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Consciousness & Logic


Unfortunately, many people misuse the concept of logic and believe that it provides a method of arriving at "truth" about the world; that if they propose a logical argument it, somehow, has validity to external events. However, logic, by itself, says little about the world and does not guarantee "truth." Logic provides a language of self-consistent reasoning that pertains only to the construction of itself. A logical conclusion based on sound reasoning, in fact, might disagree with the external event we wish to understand.

Jim Walker

Sometimes people forget that our perceptions are limited by our perceptual powers (to those classes of perceptions we are designed/permitted/evolutionarily-tuned to perceive). People are not omniscient. One human being can not perceive all that exists within each moment of time. Our perceptual powers are neither linearly correlated with reality nor completely unbiased.

Sometimes people forget that logic is an invention of the human mind, a mere tool for the ordering of scattered or imagined perceptions. This tool has imperfections and limited areas of effectiveness.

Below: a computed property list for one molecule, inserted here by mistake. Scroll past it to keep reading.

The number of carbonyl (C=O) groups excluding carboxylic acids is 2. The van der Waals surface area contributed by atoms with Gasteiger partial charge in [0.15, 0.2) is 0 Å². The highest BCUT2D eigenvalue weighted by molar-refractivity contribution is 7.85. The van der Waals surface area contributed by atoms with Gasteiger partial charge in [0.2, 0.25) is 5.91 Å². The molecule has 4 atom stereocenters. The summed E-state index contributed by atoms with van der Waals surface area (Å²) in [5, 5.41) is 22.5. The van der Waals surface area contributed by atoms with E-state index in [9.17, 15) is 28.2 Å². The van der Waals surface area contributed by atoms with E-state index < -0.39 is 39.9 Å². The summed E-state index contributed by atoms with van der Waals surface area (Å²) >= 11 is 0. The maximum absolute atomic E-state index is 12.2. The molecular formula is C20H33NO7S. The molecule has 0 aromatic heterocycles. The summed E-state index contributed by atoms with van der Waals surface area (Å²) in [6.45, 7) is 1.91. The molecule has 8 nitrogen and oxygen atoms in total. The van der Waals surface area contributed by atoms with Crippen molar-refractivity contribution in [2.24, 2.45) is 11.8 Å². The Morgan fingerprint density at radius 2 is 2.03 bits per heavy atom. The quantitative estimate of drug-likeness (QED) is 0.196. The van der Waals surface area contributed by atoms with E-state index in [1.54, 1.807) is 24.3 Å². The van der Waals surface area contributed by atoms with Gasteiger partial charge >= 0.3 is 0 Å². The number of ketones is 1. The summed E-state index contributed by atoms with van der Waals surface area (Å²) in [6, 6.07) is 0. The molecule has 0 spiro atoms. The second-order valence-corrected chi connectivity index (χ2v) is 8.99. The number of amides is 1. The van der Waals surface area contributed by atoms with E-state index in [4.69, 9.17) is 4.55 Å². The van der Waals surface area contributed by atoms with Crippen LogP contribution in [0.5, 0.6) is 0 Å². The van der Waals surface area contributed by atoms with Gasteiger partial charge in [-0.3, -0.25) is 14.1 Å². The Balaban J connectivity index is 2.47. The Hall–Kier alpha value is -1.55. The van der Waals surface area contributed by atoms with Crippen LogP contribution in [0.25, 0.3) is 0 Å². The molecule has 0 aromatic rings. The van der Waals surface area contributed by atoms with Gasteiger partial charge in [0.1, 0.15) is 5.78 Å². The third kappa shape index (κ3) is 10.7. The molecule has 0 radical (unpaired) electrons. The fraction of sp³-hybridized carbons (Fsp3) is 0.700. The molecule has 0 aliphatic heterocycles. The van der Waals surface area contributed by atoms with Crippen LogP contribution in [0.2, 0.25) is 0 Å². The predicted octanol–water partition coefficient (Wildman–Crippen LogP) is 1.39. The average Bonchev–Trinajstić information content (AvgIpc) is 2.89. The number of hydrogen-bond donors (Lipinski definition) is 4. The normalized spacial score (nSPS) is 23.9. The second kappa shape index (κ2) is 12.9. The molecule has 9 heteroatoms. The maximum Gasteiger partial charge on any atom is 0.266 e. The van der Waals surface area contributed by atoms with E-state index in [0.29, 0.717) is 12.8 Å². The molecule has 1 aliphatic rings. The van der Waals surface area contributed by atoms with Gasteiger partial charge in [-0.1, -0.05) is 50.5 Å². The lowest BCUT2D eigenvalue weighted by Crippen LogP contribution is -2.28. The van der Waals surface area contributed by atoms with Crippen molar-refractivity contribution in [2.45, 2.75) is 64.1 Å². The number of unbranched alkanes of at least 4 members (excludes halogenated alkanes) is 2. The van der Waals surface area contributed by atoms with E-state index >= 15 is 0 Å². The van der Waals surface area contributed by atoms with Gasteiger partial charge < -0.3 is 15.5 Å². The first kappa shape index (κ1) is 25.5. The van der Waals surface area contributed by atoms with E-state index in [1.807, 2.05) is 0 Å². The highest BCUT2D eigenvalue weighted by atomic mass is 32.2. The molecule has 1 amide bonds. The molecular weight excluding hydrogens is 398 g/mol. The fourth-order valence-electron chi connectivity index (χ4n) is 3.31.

You see, I was reading today.

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For a while, the author (Susan Blackmore, in The Meme Machine) was trying to convince me that consciousness is an illusion, that free will is an illusion, and that scientific studies support these notions. She said there is no "I" to be doing the things that we do, and she said most of the human body's activities are completely unconscious -- first our body does something, then our consciousness creates an ongoing story of the self to explain what it sees.

She used logic to support her notion that consciousness is either an irrational belief structure or a powerless observer.

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I believe in something that came before logic.

I remember being alive before I understood logic.

Descartes said, "I think, therefore I am."

I say, "I am."

Or, even, "I."

I am the I that does. I am the I that sits still and does nothing. I am even the I that sleeps or falls into unconsciousness. I am the I that is born and the I that dies. I am the I that feels a wide range of emotions, pains, and pleasures.

Everything we think and do depends on the existence of I.

True, this I is neither static nor unchanging nor permanent nor omnipotent.

True, the entire Universe is an interconnected web in which everything has a cause and everything is a cause.

But you can't take my I away without getting rid of me. Logic isn't good enough for this task logic is an I making noise. Logic is part of the I trying to understand itself and its relationship to the Universe. If I can use logic to prove I don't exist, who is the I that figured this out?


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DISCLAIMER: Use of semi-advanced computing technology does not imply an endorsement of Western Industrial Civilization (nor does it imply that I believe this technology was reverse-engineered at Roswell).